The Starling Girl begins with Jem performing with the group, her main source of physical joy. But even as she tries to free her body with movement, the eyes of the church judge. Immediately after the performance, Jem is shamed by an older woman in the church because her bra is visible under her shirt. Embarrassed, she immediately retreats to a private place to cry. The movie is full of moments like this – an elderly woman warning Jem about her body and how easily it can be damaged. One minute she’s body-shamed, the next her mother is pressuring her to think about getting married and having kids. Writer and director Laurel Parmet understands the contradiction of adulthood demands while demonizing any evidence of its occurrence.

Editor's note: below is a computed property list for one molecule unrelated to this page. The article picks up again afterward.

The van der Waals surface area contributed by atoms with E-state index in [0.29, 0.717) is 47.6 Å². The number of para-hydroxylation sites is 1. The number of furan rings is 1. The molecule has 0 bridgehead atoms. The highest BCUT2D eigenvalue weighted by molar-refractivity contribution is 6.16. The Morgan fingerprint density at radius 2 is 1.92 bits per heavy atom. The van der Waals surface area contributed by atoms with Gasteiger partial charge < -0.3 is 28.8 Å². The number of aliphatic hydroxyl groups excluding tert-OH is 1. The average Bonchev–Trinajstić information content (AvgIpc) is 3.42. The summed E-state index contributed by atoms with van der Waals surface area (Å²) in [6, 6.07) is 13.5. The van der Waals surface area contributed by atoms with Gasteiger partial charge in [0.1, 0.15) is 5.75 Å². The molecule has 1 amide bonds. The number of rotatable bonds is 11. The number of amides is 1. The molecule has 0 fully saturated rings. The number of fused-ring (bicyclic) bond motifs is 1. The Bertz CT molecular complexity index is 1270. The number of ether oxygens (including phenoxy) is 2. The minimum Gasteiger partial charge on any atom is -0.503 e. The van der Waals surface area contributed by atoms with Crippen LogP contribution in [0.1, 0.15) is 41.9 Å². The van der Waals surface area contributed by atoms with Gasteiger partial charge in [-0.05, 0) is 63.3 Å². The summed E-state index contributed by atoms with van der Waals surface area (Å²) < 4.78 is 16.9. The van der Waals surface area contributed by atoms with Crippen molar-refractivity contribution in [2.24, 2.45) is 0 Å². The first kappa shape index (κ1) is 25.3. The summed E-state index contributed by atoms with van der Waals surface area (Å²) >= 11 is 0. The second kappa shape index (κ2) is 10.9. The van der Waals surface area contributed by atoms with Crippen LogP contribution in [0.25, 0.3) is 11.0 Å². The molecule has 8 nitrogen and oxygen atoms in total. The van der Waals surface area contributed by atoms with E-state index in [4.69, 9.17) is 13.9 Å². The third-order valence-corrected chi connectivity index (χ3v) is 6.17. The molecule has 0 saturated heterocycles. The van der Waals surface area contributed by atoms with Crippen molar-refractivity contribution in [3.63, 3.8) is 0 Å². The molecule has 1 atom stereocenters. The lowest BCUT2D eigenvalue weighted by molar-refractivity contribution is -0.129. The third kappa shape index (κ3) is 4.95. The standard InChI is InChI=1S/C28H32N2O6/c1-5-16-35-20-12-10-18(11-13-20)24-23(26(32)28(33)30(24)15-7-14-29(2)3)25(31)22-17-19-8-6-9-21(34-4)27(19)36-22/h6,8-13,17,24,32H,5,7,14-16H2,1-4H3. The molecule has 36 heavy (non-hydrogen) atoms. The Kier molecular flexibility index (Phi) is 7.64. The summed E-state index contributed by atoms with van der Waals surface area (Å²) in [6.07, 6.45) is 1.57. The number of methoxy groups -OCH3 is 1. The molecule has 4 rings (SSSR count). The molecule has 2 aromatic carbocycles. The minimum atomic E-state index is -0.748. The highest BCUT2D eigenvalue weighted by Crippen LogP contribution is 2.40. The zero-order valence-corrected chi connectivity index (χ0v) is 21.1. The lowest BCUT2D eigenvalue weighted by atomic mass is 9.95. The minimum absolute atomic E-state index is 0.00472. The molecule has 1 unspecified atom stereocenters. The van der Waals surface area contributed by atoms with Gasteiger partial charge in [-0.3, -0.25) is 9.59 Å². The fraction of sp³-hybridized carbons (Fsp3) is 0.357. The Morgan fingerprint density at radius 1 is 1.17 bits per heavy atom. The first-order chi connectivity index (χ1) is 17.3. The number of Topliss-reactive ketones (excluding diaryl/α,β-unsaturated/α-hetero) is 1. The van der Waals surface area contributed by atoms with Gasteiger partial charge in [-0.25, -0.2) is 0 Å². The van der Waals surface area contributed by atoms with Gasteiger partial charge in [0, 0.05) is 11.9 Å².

This film, like Karen Maine’s underrated debut a few years ago, seems Yes God yes, struggles with the conflict Christian girls feel when they acknowledge their own sexuality. While other girls explore sex and romance without fear of fiery damnation, the Maine and Parmet heroines come to feel that pleasure is inherently sinful. But while Yes God yes‘focus is masturbation, The Starling Girl is a bit more abstract. Parmet is more concerned with the influence of shame on the way a body moves. Scanlen portrays Jem as a girl at war with herself, trying to escape the constraints of shame – not only when she is alone, but also in public. There’s a restlessness in Jem, who wants to be noticed in ways she thinks are godless. Her dance moves have added flowers, small expressions of her budding sexuality. The other girls notice and quietly blame her. Even her mother seems to think Jem loves herself a little too much. Takes too much pleasure in her youthful beauty. Demands too much independence.